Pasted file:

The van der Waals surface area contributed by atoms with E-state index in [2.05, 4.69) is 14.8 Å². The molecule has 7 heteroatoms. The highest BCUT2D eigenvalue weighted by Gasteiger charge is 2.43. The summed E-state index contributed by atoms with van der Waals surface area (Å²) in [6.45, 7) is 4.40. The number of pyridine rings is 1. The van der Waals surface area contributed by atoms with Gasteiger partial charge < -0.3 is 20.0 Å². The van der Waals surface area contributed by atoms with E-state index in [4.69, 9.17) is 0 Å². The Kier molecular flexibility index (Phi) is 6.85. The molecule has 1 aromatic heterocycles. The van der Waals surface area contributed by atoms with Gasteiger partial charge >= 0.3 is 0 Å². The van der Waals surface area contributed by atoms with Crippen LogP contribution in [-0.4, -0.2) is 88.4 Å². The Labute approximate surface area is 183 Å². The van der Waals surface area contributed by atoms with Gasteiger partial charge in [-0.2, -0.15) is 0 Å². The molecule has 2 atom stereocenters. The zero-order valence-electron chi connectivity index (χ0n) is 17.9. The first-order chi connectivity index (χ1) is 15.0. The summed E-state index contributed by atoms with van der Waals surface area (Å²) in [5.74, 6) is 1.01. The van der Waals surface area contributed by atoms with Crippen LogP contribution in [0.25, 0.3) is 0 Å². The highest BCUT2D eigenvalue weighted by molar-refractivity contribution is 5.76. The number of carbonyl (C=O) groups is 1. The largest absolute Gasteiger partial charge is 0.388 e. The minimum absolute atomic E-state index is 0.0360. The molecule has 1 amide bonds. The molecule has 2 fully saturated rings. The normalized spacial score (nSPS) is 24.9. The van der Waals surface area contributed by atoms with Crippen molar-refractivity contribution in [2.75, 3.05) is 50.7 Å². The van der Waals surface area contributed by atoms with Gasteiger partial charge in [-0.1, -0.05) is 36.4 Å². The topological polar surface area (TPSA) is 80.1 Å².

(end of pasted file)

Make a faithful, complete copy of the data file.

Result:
The van der Waals surface area contributed by atoms with E-state index in [2.05, 4.69) is 14.8 Å². The molecule has 7 heteroatoms. The highest BCUT2D eigenvalue weighted by Gasteiger charge is 2.43. The summed E-state index contributed by atoms with van der Waals surface area (Å²) in [6.45, 7) is 4.40. The number of pyridine rings is 1. The van der Waals surface area contributed by atoms with Gasteiger partial charge < -0.3 is 20.0 Å². The van der Waals surface area contributed by atoms with E-state index in [4.69, 9.17) is 0 Å². The Kier molecular flexibility index (Phi) is 6.85. The molecule has 1 aromatic heterocycles. The van der Waals surface area contributed by atoms with Gasteiger partial charge >= 0.3 is 0 Å². The van der Waals surface area contributed by atoms with Crippen LogP contribution in [-0.4, -0.2) is 88.4 Å². The Labute approximate surface area is 183 Å². The van der Waals surface area contributed by atoms with Gasteiger partial charge in [-0.2, -0.15) is 0 Å². The molecule has 2 atom stereocenters. The zero-order valence-electron chi connectivity index (χ0n) is 17.9. The first-order chi connectivity index (χ1) is 15.0. The summed E-state index contributed by atoms with van der Waals surface area (Å²) in [5.74, 6) is 1.01. The van der Waals surface area contributed by atoms with Crippen LogP contribution in [0.25, 0.3) is 0 Å². The highest BCUT2D eigenvalue weighted by molar-refractivity contribution is 5.76. The number of carbonyl (C=O) groups is 1. The largest absolute Gasteiger partial charge is 0.388 e. The minimum absolute atomic E-state index is 0.0360. The molecule has 1 amide bonds. The molecule has 2 fully saturated rings. The normalized spacial score (nSPS) is 24.9. The van der Waals surface area contributed by atoms with Crippen molar-refractivity contribution in [2.75, 3.05) is 50.7 Å². The van der Waals surface area contributed by atoms with Gasteiger partial charge in [-0.1, -0.05) is 36.4 Å². The topological polar surface area (TPSA) is 80.1 Å².